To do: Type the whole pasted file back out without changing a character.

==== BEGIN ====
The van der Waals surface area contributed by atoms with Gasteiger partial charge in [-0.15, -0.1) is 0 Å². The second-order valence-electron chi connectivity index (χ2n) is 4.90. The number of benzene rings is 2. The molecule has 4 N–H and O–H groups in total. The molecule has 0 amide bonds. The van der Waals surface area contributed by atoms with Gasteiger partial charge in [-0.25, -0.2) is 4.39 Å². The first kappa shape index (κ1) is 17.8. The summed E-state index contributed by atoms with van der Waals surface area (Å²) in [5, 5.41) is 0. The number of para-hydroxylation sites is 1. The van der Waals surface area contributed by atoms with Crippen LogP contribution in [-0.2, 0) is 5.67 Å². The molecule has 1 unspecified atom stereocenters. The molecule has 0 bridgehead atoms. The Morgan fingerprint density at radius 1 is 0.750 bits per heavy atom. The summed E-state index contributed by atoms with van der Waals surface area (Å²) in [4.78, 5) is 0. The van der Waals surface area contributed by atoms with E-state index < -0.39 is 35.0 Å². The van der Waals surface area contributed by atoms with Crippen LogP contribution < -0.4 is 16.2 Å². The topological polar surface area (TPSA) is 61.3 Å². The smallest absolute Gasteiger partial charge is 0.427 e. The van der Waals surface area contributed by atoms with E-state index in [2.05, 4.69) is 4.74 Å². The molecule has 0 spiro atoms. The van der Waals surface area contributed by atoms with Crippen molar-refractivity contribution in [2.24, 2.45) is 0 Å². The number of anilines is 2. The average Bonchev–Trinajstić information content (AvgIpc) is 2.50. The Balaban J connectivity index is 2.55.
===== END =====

The van der Waals surface area contributed by atoms with Gasteiger partial charge in [-0.15, -0.1) is 0 Å². The second-order valence-electron chi connectivity index (χ2n) is 4.90. The number of benzene rings is 2. The molecule has 4 N–H and O–H groups in total. The molecule has 0 amide bonds. The van der Waals surface area contributed by atoms with Gasteiger partial charge in [-0.25, -0.2) is 4.39 Å². The first kappa shape index (κ1) is 17.8. The summed E-state index contributed by atoms with van der Waals surface area (Å²) in [5, 5.41) is 0. The number of para-hydroxylation sites is 1. The van der Waals surface area contributed by atoms with Crippen LogP contribution in [-0.2, 0) is 5.67 Å². The molecule has 1 unspecified atom stereocenters. The molecule has 0 bridgehead atoms. The Morgan fingerprint density at radius 1 is 0.750 bits per heavy atom. The summed E-state index contributed by atoms with van der Waals surface area (Å²) in [4.78, 5) is 0. The van der Waals surface area contributed by atoms with E-state index < -0.39 is 35.0 Å². The van der Waals surface area contributed by atoms with Crippen LogP contribution < -0.4 is 16.2 Å². The topological polar surface area (TPSA) is 61.3 Å². The smallest absolute Gasteiger partial charge is 0.427 e. The van der Waals surface area contributed by atoms with E-state index in [2.05, 4.69) is 4.74 Å². The molecule has 0 spiro atoms. The van der Waals surface area contributed by atoms with Crippen molar-refractivity contribution in [2.24, 2.45) is 0 Å². The number of anilines is 2. The average Bonchev–Trinajstić information content (AvgIpc) is 2.50. The Balaban J connectivity index is 2.55.